Design Flow using Verilog
The diagram below summarises the high level design flow for an ASIC (ie. gate array, standard cell) or FPGA. In a practical design situation, each step described in the following sections may be split into several smaller steps, and parts of the design flow will be iterated as errors are uncovered.
As a first step, Verilog may be used to model and simulate aspects of the complete system containing one or more ASICs or FPGAs. This may be a fully functional description of the system allowing the specification to be validated prior to commencing detailed design. Alternatively, this may be a partial description that abstracts certain properties of the system, such as a performance model to detect system performance bottle-necks.
Verilog is not ideally suited to system-level modelling. This is one motivation for SystemVerilog, which enhances Verilog in this area.
RTL design and testbench creation
Once the overall system architecture and partitioning is stable, the detailed design of each ASIC or FPGA can commence. This starts by capturing the design in Verilog at the register transfer level, and capturing a set of test cases in Verilog. These two tasks are complementary, and are sometimes performed by different design teams in isolation to ensure that the specification is correctly interpreted. The RTL Verilog should be synthesizable if automatic logic synthesis is to be used. Test case generation is a major task that requires a disciplined approach and much engineering ingenuity: the quality of the final ASIC or FPGA depends on the coverage of these test cases.
For today's large, complex designs, verification can be a real bottleneck. This provides another motivation for SystemVerilog - it has features for expediting testbench development. See the SystemVerilog section of Knowhow for more details.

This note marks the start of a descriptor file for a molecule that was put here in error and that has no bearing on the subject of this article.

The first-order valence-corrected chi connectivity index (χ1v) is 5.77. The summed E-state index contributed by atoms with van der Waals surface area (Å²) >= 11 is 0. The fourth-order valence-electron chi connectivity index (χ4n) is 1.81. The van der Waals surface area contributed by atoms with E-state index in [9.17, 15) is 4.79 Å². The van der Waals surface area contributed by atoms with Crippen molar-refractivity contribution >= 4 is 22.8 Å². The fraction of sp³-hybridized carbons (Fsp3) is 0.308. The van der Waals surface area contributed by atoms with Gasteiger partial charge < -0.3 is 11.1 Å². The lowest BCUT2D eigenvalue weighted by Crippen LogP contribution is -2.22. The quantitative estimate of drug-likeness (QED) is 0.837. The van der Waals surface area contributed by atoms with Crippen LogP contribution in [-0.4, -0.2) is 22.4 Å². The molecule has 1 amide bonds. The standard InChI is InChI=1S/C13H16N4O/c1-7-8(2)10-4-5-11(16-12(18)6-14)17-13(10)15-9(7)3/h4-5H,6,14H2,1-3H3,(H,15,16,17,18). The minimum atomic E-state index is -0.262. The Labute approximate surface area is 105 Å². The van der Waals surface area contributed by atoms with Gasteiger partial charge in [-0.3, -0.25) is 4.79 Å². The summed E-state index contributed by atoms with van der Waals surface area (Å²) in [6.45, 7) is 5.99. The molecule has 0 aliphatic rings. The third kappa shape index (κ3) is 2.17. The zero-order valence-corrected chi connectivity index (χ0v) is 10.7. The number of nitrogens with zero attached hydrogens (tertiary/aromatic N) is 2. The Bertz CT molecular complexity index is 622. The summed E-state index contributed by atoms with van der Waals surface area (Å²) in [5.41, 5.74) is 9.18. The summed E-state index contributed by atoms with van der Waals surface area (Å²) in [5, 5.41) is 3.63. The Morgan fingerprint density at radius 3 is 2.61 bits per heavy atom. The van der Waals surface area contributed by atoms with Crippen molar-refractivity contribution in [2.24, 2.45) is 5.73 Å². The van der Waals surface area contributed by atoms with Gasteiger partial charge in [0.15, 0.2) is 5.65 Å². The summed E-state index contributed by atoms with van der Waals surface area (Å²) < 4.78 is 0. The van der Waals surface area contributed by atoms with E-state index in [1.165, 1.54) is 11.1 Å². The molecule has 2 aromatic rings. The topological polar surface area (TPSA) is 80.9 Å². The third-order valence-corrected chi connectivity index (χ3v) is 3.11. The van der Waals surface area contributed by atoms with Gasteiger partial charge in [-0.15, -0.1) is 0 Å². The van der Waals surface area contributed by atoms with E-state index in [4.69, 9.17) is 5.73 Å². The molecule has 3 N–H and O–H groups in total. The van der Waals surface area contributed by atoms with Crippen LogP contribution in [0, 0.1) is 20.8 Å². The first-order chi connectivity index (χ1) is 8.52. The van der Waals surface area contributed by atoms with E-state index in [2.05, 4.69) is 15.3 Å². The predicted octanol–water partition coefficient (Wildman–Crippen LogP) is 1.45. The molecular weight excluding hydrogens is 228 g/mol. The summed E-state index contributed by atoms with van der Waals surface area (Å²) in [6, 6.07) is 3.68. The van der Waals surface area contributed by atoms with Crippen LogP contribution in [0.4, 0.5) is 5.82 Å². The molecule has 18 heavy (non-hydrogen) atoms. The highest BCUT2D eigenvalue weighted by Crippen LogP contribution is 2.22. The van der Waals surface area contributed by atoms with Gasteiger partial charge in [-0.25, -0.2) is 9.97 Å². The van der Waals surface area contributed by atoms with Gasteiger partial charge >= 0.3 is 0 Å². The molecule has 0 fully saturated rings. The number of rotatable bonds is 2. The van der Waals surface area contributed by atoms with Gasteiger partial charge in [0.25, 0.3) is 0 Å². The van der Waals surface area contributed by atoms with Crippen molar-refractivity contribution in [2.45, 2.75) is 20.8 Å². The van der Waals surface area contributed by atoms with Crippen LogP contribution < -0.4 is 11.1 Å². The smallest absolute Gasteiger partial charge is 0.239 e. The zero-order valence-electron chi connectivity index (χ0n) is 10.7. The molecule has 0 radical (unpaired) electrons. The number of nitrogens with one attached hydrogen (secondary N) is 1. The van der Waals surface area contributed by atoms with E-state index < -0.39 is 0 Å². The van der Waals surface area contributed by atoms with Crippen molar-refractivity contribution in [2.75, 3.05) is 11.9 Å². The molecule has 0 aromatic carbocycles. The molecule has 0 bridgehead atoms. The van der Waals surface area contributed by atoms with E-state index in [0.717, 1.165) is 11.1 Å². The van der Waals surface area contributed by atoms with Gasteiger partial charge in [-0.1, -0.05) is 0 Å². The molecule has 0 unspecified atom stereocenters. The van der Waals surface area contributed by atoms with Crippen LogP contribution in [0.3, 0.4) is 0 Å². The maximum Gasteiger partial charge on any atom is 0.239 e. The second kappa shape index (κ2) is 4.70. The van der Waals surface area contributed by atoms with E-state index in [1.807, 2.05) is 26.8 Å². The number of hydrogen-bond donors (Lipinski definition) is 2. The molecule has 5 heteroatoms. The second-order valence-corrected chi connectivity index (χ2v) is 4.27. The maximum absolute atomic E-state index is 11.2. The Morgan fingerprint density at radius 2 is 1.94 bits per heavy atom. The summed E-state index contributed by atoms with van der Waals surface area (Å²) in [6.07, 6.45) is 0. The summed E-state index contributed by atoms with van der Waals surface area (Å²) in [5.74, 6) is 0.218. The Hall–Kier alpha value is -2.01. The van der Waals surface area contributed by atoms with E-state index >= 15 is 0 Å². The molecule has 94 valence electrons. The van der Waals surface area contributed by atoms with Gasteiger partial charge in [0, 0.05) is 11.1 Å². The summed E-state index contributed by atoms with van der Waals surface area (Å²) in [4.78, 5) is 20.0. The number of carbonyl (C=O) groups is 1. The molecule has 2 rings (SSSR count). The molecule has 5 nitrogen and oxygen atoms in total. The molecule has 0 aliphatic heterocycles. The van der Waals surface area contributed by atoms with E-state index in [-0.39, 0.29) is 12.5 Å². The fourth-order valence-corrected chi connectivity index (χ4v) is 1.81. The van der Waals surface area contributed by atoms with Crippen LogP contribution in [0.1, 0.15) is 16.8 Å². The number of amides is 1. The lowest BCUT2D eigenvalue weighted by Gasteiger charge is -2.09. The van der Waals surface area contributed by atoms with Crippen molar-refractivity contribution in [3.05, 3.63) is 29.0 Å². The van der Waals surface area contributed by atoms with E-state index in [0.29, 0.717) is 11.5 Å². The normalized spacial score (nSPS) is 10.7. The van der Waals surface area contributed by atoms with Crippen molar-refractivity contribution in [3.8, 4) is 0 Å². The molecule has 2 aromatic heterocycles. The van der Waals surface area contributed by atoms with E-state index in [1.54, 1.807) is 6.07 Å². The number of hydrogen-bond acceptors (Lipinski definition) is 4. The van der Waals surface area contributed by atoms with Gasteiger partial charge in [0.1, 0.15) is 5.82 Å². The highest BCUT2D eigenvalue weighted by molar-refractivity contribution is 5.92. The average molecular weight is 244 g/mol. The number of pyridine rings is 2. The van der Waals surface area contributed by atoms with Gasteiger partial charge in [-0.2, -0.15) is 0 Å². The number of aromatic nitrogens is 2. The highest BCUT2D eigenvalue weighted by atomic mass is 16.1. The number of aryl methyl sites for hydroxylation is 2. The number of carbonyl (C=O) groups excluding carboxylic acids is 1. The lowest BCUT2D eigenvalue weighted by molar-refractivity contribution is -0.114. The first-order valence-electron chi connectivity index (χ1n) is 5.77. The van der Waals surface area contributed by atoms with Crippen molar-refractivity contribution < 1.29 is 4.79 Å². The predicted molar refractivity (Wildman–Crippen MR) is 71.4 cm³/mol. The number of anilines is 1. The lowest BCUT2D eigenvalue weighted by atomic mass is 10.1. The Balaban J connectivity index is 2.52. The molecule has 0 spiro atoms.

The RTL Verilog is then simulated to validate the functionality against the specification. RTL simulation is usually one or two orders of magnitude faster than gate level simulation, and experience has shown that this speed-up is best exploited by doing more simulation, not spending less time on simulation.
In practice it is common to spend 70-80% of the design cycle writing and simulating Verilog at and above the register transfer level, and 20-30% of the time synthesizing and verifying the gates.
Although some exploratory synthesis will be done early on in the design process, to provide accurate speed and area data to aid in the evaluation of architectural decisions and to check the engineer's understanding of how the Verilog will be synthesized, the main synthesis production run is deferred until functional simulation is complete. It is pointless to invest a lot of time and effort in synthesis until the functionality of the design is validated.